Over the holiday break I ripped and encoded our DVD collection such that we could easily play our movies on various devices ranging from UPnP clients such as a Samsung BD-C5500 Blu-Ray palyer and PS3 to a set of Apple devices. Getting the videos loaded into our iTunes library was key to sharing the videos with the Apple devices. Although I was able to easily add most of the videos to the iTunes library, some files that were encoded via the exact same process wouldn’t load. The .mp4 files played fine via QuickTime. Initially, as a workaround, I ripped and encoded the problem videos over again and was able to add them to the library. But I hadn’t figured out the root cause of the issue.
Recently, while working on another home project, I ran into the issue again and finally tackled the problem.
More recently, while setting up an EyeTV One dongle and the associated EyeTV app on our iMac, I ran into the same problem.
In this case, the EyeTV software records .mpg files from over the air (OTA) digital broadcasts. Whenever a recording finishes, a custom AppleScript calls the HandBrakeCLI app to transcode the .mpg file to .mp4 with H.264 encoding. The script then attempts to add the .mp4 file to the iTunes library. Lo and behold, the add step would fail with the same symptoms as when I was attempting to add some of the problem movie .mp4 files to iTunes.
Since it was important to me to automate the post recording steps, I dug into the issue with more earnest. Since I really wanted to automate this process, I couldn’t revert to the manual workaround I used earlier. Googling a bit, I found that many people sought help for this issue on various forums, but the responses were mostly along the lines of “install such and such an app to reprocess your files”. I didn’t want to add yet more bulky tools to the mix. So let the problem sit for a day and revisited it the next evening.
While looking at the problem files in a Terminal window, I noticed that none of the files had the “@” character at the end of their file permissions:
drwxr-xr-x 2 ckamps familys 4096 Jan 22 12:44 .
drwxrwxrwx 6 ckamps familys 4096 Jan 16 11:15 ..
-rw-r--r-- 1 ckamps familys 21508 Jan 22 10:13 .DS_Store
-rw-r--r-- 1 ckamps familys 1821609775 Jan 20 07:54 Frontline - Are We Safer?.mp4
-rw-r--r-- 1 ckamps familys 837107996 Jan 19 21:18 Railroad Empire.mp4
-rw-r--r-- 1 ckamps familys 1661233237 Jan 22 10:05 Rick Steves' Europe - Germany's Romantic Rhine and Rothenburg.mp4
-rw-r--r-- 1 ckamps familys 1203380817 Jan 22 10:05 Storm Stories.mp4
-rw-r--r-- 1 ckamps admin 1484539608 Jan 21 20:36 The Mentalist - Bloodhounds.mp4
-rw-r--r-- 1 ckamps familys 944261811 Jan 19 21:17 The Simpsons - The Debarted.mp4
-rw-r--r-- 1 ckamps familys 2224240290 Jan 19 21:17 Theodore Roosevelt_ A Cowboy's Ride to the White House.mp4
While the movies from DVDs has the “@” symbol:
-rw-r--r--@ 1 ckamps familys 1677303189 Jan 16 19:45 The Manchurian Candidate - Remake.mp4
-rw-r--r--@ 1 ckamps familys 1879367371 Jan 16 19:55 The Manchurian Candidate.mp4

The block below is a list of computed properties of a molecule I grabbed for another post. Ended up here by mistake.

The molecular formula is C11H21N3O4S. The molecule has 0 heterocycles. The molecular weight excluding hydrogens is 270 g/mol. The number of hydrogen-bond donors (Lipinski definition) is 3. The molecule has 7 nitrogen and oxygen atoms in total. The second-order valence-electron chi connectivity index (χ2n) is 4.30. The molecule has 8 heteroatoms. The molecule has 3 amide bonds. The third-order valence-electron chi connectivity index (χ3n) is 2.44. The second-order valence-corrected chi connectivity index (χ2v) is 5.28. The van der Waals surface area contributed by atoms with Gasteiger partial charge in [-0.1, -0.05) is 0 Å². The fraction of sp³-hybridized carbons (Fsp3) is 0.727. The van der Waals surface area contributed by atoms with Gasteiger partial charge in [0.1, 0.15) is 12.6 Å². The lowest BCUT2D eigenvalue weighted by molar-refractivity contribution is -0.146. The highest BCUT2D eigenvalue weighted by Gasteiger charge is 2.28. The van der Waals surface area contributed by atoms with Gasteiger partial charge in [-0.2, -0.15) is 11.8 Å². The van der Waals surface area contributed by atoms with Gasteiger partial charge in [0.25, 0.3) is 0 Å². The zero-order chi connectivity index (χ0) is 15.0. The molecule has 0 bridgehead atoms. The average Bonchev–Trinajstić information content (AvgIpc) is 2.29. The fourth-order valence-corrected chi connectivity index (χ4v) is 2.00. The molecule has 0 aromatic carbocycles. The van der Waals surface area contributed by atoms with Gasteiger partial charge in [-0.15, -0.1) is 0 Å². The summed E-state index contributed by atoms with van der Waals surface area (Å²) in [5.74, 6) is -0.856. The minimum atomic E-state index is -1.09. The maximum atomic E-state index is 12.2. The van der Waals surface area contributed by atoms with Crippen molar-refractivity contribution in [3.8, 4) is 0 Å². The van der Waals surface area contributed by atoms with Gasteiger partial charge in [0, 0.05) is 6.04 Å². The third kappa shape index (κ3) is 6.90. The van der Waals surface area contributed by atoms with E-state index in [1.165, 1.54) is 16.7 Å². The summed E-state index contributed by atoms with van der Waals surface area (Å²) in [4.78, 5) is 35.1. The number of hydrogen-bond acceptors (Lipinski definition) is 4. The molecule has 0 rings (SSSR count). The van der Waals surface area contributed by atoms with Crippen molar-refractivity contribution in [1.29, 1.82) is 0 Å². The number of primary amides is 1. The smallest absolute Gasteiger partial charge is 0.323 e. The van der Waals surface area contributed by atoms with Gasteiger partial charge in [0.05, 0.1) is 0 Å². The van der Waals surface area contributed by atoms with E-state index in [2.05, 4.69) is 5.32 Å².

-rw-r--r--@ 1 ckamps familys 1709551613 Jan 16 20:04 The Matrix Reloaded.mp4
-rw-r--r--@ 1 ckamps familys 1646588914 Jan 16 20:11 The Motorcyle Diaries.mp4
-rw-r--r--@ 1 ckamps familys 1262475482 Jan 16 20:18 The Polar Express.mp4
-rw-r--r--@ 1 ckamps familys 1203713603 Jan 16 20:24 The Spiderwick Chronicles.mp4
-rw-r--r--@ 1 ckamps familys 1507177828 Jan 16 20:34 The Terminator.mp4
Digging further, I found that the “@” represents the presence of extended attributes. Using the xattr(1) command, one can display and manipulate this list of attributes:
imac:movies ckamps$ xattr -l Warren*com.apple.FinderInfo:
00000000 4D 34 56 20 68 6F 6F 6B 00 00 00 00 00 00 00 00 |M4V hook........|
00000010 00 00 00 00 00 00 00 00 00 00 00 00 00 00 00 00 |................|
Aha! Could the absence of the “MV4 ” attribute cause iTunes to not recognize the file type when performing an add operation? Yes, this seemed to be the case. I manually set the attribute and was able to manually add the problem files into the iTunes library.
$ ls -al
-rw-r--r--@ 1 ckamps familys 1821609775 Jan 20 07:54 Frontline - Are We Safer?.mp4
-rw-r--r--@ 1 ckamps familys 837107996 Jan 19 21:18 Railroad Empire.mp4
-rw-r--r--@ 1 ckamps familys 1661233237 Jan 22 10:05 Rick Steves' Europe - Germany's Romantic Rhine and Rothenburg.mp4
-rw-r--r--@ 1 ckamps familys 1203380817 Jan 22 10:05 Storm Stories.mp4
-rw-r--r--@ 1 ckamps admin 1484539608 Jan 21 20:36 The Mentalist - Bloodhounds.mp4
-rw-r--r--@ 1 ckamps familys 944261811 Jan 19 21:17 The Simpsons - The Debarted.mp4
-rw-r--r--@ 1 ckamps familys 2224240290 Jan 19 21:17 Theodore Roosevelt_ A Cowboy's Ride to the White House.mp4
Since in my case I wanted to force the setting of this attribute in an AppleScript, I found that the following command does the trick:
OK, well enough, but how come the extended attribute wasn’t present on the problem files? My theory is that in the case of my manual ripping and encoding of DVDs, the use of the MetaX tool to add meta-data to the files (e.g. chapters, descriptions, etc) resulted in the addition of the appropriate extended attribute. The few problem files I encountered in the manual ripping and encoding scenario was probably due to something else I did with these files apart from ripping and using MetaX.
In the case of my AppleScript triggered by EyeTV, only the HandBrakeCLI transcoding tool was used. Since MetaX is not used in that case, I gather that’s why I wasn’t seeing the extended attribute at all as a result of that process.
Anyway, this problem was one of the key hurdles in crafting an AppleScript to automate the addition of newly recorded shows to our iTunes library. I’m pretty pleased that it has been addressed and that I can post this entry to help out other people that encounter the same situation.